NATO readies for 2014 withdrawal from Afghanistan
LISBON (Reuters) - NATO is ready to begin turning security over to Afghan forces next year, with the goal of withdrawing most of the foreign troops deployed there by 2014, U.S. leaders said on Friday.
But some senior NATO and Pentagon officials have expressed doubt that the 2014 deadline for a security handover can be achieved, with the threat posed by Taliban insurgents to Afghanistan's weak government rising.
Secretary of State Hillary Clinton said in Lisbon before a NATO summit that the United States and the military alliance had listened to Afghan President Hamid Karzai, who set the 2014 goal, and were addressing his concerns.
Karzai will attend the summit and have talks with U.S. President Barack Obama on Saturday, the second day of the NATO summit in the Portuguese capital.
"We recognize and respect the sovereignty of the Afghan people and the government and we are working closely together," Clinton said after talks with Portugal's foreign minister.
"We will agree tomorrow on the beginning of a transition to Afghan security starting next year with the intention and goal of turning over Afghan security to the government and people of Afghanistan in 2014 ... At the same time there will be continued commitment of civilian support," she told reporters.
NATO leaders will announce the exit strategy at the summit, hoping to draw a line under a war widely seen as going badly for the United States and its allies.
The leaders will also approve a new 10-year vision for NATO, underscoring the need for the 28-nation alliance to be ready for similar missions in the future, despite Afghanistan's setbacks.
In an opinion piece and an interview before the summit, Obama said the U.S. troop reductions would begin next July and reaffirmed commitment toward a reconciliation with the Taliban, which is fighting the Afghan government and foreign troops.
"America and our NATO allies strongly support a ... process that seeks reintegration into society of those Taliban who agree on some main points: they have to abandon violence, break their ties with al Qaeda and agree to live under the rules of the Afghan Constitution," Obama told Spain's El Pais newspaper.
"This reconciliation begins with a dialogue with the insurgent forces and must be led by the Afghans themselves."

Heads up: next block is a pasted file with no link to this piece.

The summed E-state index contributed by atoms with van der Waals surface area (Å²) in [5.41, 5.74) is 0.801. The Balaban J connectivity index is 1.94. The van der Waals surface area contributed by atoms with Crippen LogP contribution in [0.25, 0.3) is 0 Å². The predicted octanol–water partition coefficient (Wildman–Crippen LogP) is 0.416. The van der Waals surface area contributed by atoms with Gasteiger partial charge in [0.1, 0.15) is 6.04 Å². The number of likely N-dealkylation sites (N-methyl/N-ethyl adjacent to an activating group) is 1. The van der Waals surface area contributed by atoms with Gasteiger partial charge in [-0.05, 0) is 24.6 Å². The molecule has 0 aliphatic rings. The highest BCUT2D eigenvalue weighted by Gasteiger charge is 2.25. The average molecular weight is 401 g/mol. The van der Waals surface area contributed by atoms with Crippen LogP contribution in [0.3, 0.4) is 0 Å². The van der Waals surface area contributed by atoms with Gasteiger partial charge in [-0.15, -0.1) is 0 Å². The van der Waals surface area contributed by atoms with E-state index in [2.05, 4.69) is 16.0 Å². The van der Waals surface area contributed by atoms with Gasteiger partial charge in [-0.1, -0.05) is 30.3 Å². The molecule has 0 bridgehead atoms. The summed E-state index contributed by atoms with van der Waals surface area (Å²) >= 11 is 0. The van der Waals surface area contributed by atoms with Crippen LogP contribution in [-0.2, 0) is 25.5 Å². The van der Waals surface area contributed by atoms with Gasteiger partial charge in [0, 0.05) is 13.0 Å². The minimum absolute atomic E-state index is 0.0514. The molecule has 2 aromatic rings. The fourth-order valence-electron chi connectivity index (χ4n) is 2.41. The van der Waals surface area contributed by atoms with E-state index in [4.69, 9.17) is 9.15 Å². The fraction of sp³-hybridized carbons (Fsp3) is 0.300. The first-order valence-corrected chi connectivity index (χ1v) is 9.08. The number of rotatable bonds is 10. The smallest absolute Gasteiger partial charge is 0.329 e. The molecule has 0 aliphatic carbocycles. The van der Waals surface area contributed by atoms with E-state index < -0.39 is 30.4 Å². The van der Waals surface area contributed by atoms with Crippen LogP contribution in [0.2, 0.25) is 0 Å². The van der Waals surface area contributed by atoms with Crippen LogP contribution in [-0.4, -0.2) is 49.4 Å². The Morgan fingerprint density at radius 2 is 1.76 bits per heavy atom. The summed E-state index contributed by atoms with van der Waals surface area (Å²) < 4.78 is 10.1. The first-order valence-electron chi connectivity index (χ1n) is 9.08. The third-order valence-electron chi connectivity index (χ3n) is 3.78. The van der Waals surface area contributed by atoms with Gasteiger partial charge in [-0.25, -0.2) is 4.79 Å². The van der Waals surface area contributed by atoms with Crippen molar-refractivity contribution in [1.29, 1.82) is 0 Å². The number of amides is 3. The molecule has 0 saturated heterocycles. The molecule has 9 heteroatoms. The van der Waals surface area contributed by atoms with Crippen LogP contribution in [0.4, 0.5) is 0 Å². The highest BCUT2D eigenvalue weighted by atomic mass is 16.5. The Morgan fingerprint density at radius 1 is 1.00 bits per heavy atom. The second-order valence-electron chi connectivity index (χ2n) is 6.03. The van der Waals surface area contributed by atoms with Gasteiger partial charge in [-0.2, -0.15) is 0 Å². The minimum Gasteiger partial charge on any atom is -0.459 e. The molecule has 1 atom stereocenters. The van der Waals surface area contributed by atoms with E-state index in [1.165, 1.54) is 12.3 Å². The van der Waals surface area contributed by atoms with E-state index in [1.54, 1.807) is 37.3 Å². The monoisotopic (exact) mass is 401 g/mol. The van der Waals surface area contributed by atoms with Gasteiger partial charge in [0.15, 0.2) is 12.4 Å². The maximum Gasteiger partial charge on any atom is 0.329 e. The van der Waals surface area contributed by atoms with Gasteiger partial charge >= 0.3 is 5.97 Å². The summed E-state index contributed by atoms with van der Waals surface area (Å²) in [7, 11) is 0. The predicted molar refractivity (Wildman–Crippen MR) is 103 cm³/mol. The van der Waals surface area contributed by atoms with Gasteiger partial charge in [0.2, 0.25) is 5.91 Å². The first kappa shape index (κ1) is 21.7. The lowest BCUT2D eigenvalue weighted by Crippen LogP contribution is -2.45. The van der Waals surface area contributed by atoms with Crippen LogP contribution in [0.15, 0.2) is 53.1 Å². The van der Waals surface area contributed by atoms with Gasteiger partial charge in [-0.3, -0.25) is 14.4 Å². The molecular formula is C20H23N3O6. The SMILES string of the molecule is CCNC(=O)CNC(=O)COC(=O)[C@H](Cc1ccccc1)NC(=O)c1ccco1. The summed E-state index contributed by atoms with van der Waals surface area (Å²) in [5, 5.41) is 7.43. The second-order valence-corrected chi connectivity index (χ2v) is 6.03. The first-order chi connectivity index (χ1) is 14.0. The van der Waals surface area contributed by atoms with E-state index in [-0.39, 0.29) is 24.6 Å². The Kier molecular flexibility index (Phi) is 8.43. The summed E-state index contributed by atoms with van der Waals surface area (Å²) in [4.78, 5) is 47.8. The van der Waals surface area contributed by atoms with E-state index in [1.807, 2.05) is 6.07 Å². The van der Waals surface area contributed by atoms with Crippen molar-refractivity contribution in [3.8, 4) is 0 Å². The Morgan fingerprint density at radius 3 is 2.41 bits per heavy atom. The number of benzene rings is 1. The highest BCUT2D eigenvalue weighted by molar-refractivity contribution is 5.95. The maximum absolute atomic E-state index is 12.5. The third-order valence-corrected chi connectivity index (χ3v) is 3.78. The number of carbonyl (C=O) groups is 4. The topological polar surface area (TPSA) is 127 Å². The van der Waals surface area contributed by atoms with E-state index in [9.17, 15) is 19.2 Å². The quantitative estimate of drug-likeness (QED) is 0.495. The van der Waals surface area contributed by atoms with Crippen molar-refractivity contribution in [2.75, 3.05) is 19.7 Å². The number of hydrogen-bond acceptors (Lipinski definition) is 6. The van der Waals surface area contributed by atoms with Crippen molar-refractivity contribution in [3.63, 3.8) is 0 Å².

But NATO's senior civilian representative in Kabul, Mark Sedwill, said this week that poor security in some areas could push back the date and Afghanistan could face "eye-watering levels of violence by Western standards".
The Pentagon said on Thursday the 2014 date was only "aspirational" and may not be achievable everywhere.
"I would emphasize two things here: Number one, it is the end of 2014, so effectively, it's by 2015," press secretary Geoff Morrell told reporters.
"Although the hope is, the goal is, to have Afghan security forces in the lead over the preponderance of the country by then, it does not necessarily mean that ... everywhere in the country they will necessarily be in the lead."
The U.S.-led intervention in Afghanistan began in response to the September 11, 2001, attacks after the then-ruling Taliban refused to hand over al Qaeda leader Osama bin Laden.
Now in its 10th year, the war has become a political headache for Obama. Foreign casualties have hit record levels.
The withdrawal strategy hinges on effort to build up Afghan forces so they can contain the widening insurgency, with a target strength set at more than 300,000 by the end of 2011.
But this has been hampered by high desertion rates and the Kabul government is widely regarded as too corrupt, unstable and inept to survive long without foreign military support.
Despite NATO's difficulties in Afghanistan, where a perceived failure would undermine its prestige, alliance leaders will recommit to a global military role when they adopt a new Strategic Concept for the coming decade at the Lisbon summit.
But military analysts say the Afghan experience and pressure on military spending since the global financial crisis have reduced enthusiasm for operations in non-NATO countries.
The leaders were also expected to agree to extend a missile defense system and underline the importance of cooperation with strategic partners such as Russia, through which NATO wants help to broaden its supply routes to Afghanistan.
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